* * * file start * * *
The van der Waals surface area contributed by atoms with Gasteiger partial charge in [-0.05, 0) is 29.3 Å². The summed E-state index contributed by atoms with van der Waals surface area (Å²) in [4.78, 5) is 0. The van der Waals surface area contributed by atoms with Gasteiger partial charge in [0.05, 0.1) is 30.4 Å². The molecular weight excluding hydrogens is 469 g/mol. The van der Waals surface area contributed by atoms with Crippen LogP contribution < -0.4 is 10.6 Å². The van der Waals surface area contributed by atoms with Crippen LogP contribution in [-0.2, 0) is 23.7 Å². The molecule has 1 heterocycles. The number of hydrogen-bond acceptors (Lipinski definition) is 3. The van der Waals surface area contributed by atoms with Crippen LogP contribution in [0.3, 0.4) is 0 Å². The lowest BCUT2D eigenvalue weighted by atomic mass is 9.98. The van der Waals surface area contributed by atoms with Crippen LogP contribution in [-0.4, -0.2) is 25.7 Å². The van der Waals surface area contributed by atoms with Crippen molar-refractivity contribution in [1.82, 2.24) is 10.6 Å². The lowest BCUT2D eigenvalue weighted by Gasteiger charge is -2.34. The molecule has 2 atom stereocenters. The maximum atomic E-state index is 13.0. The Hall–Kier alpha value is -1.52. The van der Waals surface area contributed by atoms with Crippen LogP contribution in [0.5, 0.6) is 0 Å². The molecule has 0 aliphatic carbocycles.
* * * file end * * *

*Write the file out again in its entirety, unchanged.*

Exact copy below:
The van der Waals surface area contributed by atoms with Gasteiger partial charge in [-0.05, 0) is 29.3 Å². The summed E-state index contributed by atoms with van der Waals surface area (Å²) in [4.78, 5) is 0. The van der Waals surface area contributed by atoms with Gasteiger partial charge in [0.05, 0.1) is 30.4 Å². The molecular weight excluding hydrogens is 469 g/mol. The van der Waals surface area contributed by atoms with Crippen LogP contribution < -0.4 is 10.6 Å². The van der Waals surface area contributed by atoms with Crippen LogP contribution in [-0.2, 0) is 23.7 Å². The molecule has 1 heterocycles. The number of hydrogen-bond acceptors (Lipinski definition) is 3. The van der Waals surface area contributed by atoms with Crippen LogP contribution in [0.3, 0.4) is 0 Å². The lowest BCUT2D eigenvalue weighted by atomic mass is 9.98. The van der Waals surface area contributed by atoms with Crippen LogP contribution in [-0.4, -0.2) is 25.7 Å². The van der Waals surface area contributed by atoms with Crippen molar-refractivity contribution in [1.82, 2.24) is 10.6 Å². The lowest BCUT2D eigenvalue weighted by Gasteiger charge is -2.34. The molecule has 2 atom stereocenters. The maximum atomic E-state index is 13.0. The Hall–Kier alpha value is -1.52. The van der Waals surface area contributed by atoms with Crippen LogP contribution in [0.5, 0.6) is 0 Å². The molecule has 0 aliphatic carbocycles.